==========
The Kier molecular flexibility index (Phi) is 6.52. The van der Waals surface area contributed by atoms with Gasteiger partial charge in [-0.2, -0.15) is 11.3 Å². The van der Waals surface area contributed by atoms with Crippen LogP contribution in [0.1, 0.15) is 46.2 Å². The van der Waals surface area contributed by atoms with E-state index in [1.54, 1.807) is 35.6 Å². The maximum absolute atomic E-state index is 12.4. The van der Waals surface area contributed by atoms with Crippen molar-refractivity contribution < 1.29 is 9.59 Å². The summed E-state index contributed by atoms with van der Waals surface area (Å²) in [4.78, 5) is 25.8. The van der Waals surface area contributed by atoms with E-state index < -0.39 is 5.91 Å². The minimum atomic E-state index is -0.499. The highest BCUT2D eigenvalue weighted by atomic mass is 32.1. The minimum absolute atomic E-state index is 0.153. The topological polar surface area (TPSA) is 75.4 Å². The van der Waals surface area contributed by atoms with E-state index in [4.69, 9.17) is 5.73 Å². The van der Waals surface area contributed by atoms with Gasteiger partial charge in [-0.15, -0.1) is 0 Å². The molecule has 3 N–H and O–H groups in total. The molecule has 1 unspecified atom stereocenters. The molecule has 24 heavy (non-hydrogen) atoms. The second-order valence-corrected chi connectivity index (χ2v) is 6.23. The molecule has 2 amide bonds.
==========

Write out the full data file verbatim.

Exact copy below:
The Kier molecular flexibility index (Phi) is 6.52. The van der Waals surface area contributed by atoms with Gasteiger partial charge in [-0.2, -0.15) is 11.3 Å². The van der Waals surface area contributed by atoms with Crippen LogP contribution in [0.1, 0.15) is 46.2 Å². The van der Waals surface area contributed by atoms with E-state index in [1.54, 1.807) is 35.6 Å². The maximum absolute atomic E-state index is 12.4. The van der Waals surface area contributed by atoms with Crippen molar-refractivity contribution < 1.29 is 9.59 Å². The summed E-state index contributed by atoms with van der Waals surface area (Å²) in [4.78, 5) is 25.8. The van der Waals surface area contributed by atoms with E-state index < -0.39 is 5.91 Å². The minimum atomic E-state index is -0.499. The highest BCUT2D eigenvalue weighted by atomic mass is 32.1. The minimum absolute atomic E-state index is 0.153. The topological polar surface area (TPSA) is 75.4 Å². The van der Waals surface area contributed by atoms with E-state index in [4.69, 9.17) is 5.73 Å². The van der Waals surface area contributed by atoms with Gasteiger partial charge in [-0.15, -0.1) is 0 Å². The molecule has 3 N–H and O–H groups in total. The molecule has 1 unspecified atom stereocenters. The molecule has 24 heavy (non-hydrogen) atoms. The second-order valence-corrected chi connectivity index (χ2v) is 6.23. The molecule has 2 amide bonds.